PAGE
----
It was well after midnight. I was comfortably settled into sleep, when the merriment reached my ears. I rolled over, confident that the revelers would soon find their ways to dreamland.
Naturally, hour after hour clicked by and the partying now entered a new phase: loud singing.
Drunk with delirium, it didn’t dawn on me to simply get up, walk to the far side of the charmingly miniature sitting area and (ahem) close… the… window.
Pretending to be a local requires some imagination when you’re dragging a suitcase along the streets. We (myself and two other lady friends), trundled up the Corso Italia toward our destination. I had the location in my head – it was diritto/ straight ahead, and I tried to look cool like I owned the place.
That’s half the fun when you travel. You’re constantly around strangers. You can be anyone, really. It’s like being a teenager and pretending to be an adult, on your own, until you’re busted by your mom calling your name and you’re washed over with embarrassment that your cover is blown. Traveling solo, and knowing Italian well, I like to pretend I’m incognito, undercover, and the goal is how long can you keep it up? Sometimes I even make up an Italian nickname, one that only I know, but hey. Perche no?/Why not? So what if they speak to you in English, you can still pretend…
Finally, we arrived at the address. The door to our inn was… chiuso/closed – and locked.
A notice inside the palazzo-turned-apartment building lobby directed guests to a shop on the corner. Luckily, as it was the riposo time of day when a number of shops are closed, it was still open – at least for a little while longer. It had lots of delicatessen goodies, temptingly arrayed. The shopkeeper called the phone number. He explained that it was his son who was going to let us inside. We browsed while we waited. Then we bought various marinated goodies in turn, packed in to go containers, paid, and waited. After perhaps thirty minutes, he arrived. He explained he’d had to leave his class and drive in from his university to meet us. Back inside the lobby, he handed us our sets of four keys: the first for the door to the street; the second for the metal screen gate to the stairs; the third for the door from the stairwell to the hotel. The fourth to our rooms. With that sorted out, we scanned the lobby and found no elevator. Without hesitation and with apparent ease, Alessio scooped up our luggage and toted it the four flights to the hotel.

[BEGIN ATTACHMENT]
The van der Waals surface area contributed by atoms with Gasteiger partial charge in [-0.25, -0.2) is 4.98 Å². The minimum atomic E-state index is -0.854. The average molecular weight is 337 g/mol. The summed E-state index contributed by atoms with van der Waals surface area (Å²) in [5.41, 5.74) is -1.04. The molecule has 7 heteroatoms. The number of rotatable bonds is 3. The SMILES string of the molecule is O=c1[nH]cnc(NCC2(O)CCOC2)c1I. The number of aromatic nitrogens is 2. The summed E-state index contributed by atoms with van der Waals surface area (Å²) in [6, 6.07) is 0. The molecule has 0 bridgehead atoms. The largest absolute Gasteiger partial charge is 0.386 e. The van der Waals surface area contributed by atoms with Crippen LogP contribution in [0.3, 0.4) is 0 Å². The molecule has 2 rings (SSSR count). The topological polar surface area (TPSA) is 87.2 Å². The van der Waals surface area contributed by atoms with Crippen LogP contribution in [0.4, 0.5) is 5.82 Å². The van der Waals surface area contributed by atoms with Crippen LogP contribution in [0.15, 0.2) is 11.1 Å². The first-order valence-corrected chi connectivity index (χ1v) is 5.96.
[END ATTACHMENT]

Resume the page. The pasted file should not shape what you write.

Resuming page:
Except in the case of my room, which was five flights up. Not that I couldn’t use the exercise. Actually, the fifth flight was the most historic and the most intriguing. Separate from the main staircase, which was opulent, wide and graceful, this stair was hidden. It was barely noticeable even inside the main hotel corridor, inside the door off the main stairwell. It was – at most – eighteen inches wide and I’d blindly passed right by it. Hidden in plain sight! Going up, it twisted its way up.
As I stepped inside the door to my room, I rather expected to find a cubby of a room. Instead, the room was large and airy, with a high sloped ceiling with exposed wood rafters. A small sitting area with a much lower ceiling, included a writing area and small casement window that opened onto a niche of layered, sunny terraces.